A Bustling Historical Region
First inhabited by the Weckquaesgeek Indians, the Hudson River Valley was claimed for Holland by Henry Hudson in 1609 and settled by the Dutch in the early 1620s.
England gained control of the region in 1664 and joined it to its existing colony of New York. In 1693, a Dutchman who had Anglicized his name to Frederick Philipse, was awarded 100,000 acres of land by royal charter, becoming New York's greatest land- owner and wealthiest citizen. The property of this "Lord of the Manor of Philipsburg" extended from Spuyten Duyvil north to the Croton River, and from the Hudson River east to the Bronx River.
Once truly a "sleepy" area, Tarrytown and Sleepy Hollow are now home to approximately 20,000 people, and, although many commute to New York City, a growing number are dependent on the local communities for their livelihood.
Whether you are looking for a wonderful place to live and work, or an exciting place to visit on vacation, the villages of Tarrytown and Sleepy Hollow have much to offer.
The area boasts a high quality of life ... all combined with convenient commuting to Manhattan, White Plains, and New Jersey.
You will find that our region also has fine schools, an excellent library, superb shopping, plenty of outdoor recreational spaces and a wealth of things to see and do.
Autumn - On the Hudson River -1860 - Cropsey, Jasper Francis
Sleepy Hollow is part of the Town of Mount Pleasant. Formerly "North Tarrytown" (it was officially renamed in December, 1996), Sleepy Hollow was immortalized in Washington Irving’s famous tale.
Incorporated as an entity separate from Tarrytown in 1874, the village (then known as North Tarrytown) was once part of the huge tract of land owned by Frederick Philipse of Philipsburg Manor.
However, Sleepy Hollow is not just ghosts and goblins -- it has its own fine stores, restaurants and historic treasures.
Kykuit, home to four generations of the Rockefeller family, is a major attraction. Another is the historic Old Dutch Church.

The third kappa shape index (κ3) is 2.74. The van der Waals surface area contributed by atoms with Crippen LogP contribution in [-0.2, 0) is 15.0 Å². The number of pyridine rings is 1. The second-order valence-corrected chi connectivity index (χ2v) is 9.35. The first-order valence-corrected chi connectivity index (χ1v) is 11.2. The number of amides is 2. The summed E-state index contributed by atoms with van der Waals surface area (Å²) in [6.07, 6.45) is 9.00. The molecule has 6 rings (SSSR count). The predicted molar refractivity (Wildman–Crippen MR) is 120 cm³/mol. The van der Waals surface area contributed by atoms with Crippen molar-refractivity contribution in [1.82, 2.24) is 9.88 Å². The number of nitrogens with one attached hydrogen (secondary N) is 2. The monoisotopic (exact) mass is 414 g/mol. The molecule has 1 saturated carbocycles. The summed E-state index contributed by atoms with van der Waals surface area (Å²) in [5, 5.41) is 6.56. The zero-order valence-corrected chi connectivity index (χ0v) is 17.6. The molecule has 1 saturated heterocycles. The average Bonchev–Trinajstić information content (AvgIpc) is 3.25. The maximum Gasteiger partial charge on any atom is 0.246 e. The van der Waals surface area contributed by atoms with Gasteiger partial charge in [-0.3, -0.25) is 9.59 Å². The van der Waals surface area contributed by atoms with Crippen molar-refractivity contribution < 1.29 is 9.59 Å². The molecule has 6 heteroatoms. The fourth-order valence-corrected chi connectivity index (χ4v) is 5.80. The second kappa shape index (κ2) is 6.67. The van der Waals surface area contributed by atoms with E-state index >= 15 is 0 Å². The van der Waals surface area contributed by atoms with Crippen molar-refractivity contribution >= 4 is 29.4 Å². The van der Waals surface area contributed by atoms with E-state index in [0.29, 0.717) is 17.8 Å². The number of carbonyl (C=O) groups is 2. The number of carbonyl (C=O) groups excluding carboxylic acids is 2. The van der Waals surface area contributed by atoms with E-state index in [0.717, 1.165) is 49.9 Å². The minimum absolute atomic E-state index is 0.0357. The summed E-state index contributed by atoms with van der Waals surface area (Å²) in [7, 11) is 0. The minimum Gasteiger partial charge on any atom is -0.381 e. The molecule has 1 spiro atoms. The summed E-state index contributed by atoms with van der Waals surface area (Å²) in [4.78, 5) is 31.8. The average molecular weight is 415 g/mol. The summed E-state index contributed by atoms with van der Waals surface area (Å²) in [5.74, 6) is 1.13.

THE OLD DUTCH CHURCH built by Philipse still stands on Route 9, After the American Revolution, the land was confiscated from the Philipses because of their British sympathies during the War. The village was then called Beekmantown after the new owners of Philipsburg and farming and milling continued for many years on the Manor land.
In the late 19th century, the area became home to several major manufacturers, including the famous "Stanley Steamer" automobile factory. General Motors built a huge assembly plant in the village, which at the peak of its operations employed over 4,000 workers; the plant closed in July 1996.
Present village plans limit construction on this prime river front area to residential and light commercial buildings and water-related enterprises such as marinas. Like Tarrytown, Sleepy Hollow has become known as an ideal residential area, and the careful development of this site will serve to enhance that image. The village officially changed its name from North Tarrytown to Sleepy Hollow in 1996.
During the Revolution, Tarrytown was part of the “Neutral Ground,” an area of Westchester County lying between the British lines to the south and the American lines to the north.
Without the protection of either army, the people were subjected to fierce raids by both sides. British warships cruised up and down the Hudson, often peppered by shots from the shore, while American sloops carrying troops and supplies dodged the men-o-war. Such was the state of affairs when a momentous incident took place in the little village.
On September 23, 1780, Major John Andre was captured by three local militiamen. In his boot were the stolen plans of West Point Andre was carrying to the British for traitor Benedict Arnold. Many historians consider this capture to be a major turning point of the Revolution.
Tarrytown flourished as an active river port in the post-war period. After the Hudson River Railroad opened in 1849, river traffic slowed and various manufacturing enterprises sprang up. Marking this growth, the village incorporated in 1870. It was as a distinguished residential community, however, that Tarrytown truly gained eminence.
By the turn of the century, palatial mansions dotted the hills overlooking the Hudson. The socio-economic changes following WW II altered this aspect of the community, as clusters of single- family homes replaced large estates. Construction of the New York State Thruway and Tappan Zee Bridge accelerated the growth of Tarrytown/Sleepy Hollow, with new residents flocking to this desirable community.